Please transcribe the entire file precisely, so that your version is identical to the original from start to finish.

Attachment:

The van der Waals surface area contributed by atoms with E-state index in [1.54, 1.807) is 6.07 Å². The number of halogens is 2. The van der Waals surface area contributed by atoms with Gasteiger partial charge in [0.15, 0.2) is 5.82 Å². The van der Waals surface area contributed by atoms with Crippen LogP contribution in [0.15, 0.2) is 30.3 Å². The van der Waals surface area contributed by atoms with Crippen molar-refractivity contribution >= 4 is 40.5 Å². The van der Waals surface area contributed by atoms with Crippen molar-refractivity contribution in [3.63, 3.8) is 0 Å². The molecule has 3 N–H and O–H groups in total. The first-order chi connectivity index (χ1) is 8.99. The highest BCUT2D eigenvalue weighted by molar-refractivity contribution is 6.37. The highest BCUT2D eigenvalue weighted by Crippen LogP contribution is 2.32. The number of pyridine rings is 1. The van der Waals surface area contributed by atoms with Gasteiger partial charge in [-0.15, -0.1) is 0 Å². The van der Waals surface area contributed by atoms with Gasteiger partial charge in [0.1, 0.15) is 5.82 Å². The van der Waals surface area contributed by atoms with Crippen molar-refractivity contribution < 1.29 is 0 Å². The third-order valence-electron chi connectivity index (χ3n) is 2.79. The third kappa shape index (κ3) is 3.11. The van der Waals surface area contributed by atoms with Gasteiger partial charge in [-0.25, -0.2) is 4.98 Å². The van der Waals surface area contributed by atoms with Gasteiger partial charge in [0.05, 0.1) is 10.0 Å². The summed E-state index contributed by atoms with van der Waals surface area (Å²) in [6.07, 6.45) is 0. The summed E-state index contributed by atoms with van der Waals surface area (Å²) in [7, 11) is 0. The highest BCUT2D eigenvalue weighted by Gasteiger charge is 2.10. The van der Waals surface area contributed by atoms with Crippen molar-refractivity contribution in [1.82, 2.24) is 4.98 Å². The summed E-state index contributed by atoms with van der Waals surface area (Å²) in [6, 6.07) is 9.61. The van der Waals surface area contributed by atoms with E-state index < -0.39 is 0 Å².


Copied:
The van der Waals surface area contributed by atoms with E-state index in [1.54, 1.807) is 6.07 Å². The number of halogens is 2. The van der Waals surface area contributed by atoms with Gasteiger partial charge in [0.15, 0.2) is 5.82 Å². The van der Waals surface area contributed by atoms with Crippen LogP contribution in [0.15, 0.2) is 30.3 Å². The van der Waals surface area contributed by atoms with Crippen molar-refractivity contribution >= 4 is 40.5 Å². The van der Waals surface area contributed by atoms with Crippen molar-refractivity contribution in [3.63, 3.8) is 0 Å². The molecule has 3 N–H and O–H groups in total. The first-order chi connectivity index (χ1) is 8.99. The highest BCUT2D eigenvalue weighted by molar-refractivity contribution is 6.37. The highest BCUT2D eigenvalue weighted by Crippen LogP contribution is 2.32. The number of pyridine rings is 1. The van der Waals surface area contributed by atoms with Gasteiger partial charge in [-0.15, -0.1) is 0 Å². The van der Waals surface area contributed by atoms with Gasteiger partial charge in [0.1, 0.15) is 5.82 Å². The van der Waals surface area contributed by atoms with Crippen molar-refractivity contribution < 1.29 is 0 Å². The third-order valence-electron chi connectivity index (χ3n) is 2.79. The third kappa shape index (κ3) is 3.11. The van der Waals surface area contributed by atoms with Gasteiger partial charge in [-0.25, -0.2) is 4.98 Å². The van der Waals surface area contributed by atoms with Gasteiger partial charge in [0.05, 0.1) is 10.0 Å². The summed E-state index contributed by atoms with van der Waals surface area (Å²) in [6.07, 6.45) is 0. The summed E-state index contributed by atoms with van der Waals surface area (Å²) in [7, 11) is 0. The highest BCUT2D eigenvalue weighted by Gasteiger charge is 2.10. The van der Waals surface area contributed by atoms with Crippen molar-refractivity contribution in [1.82, 2.24) is 4.98 Å². The summed E-state index contributed by atoms with van der Waals surface area (Å²) in [6, 6.07) is 9.61. The van der Waals surface area contributed by atoms with E-state index < -0.39 is 0 Å².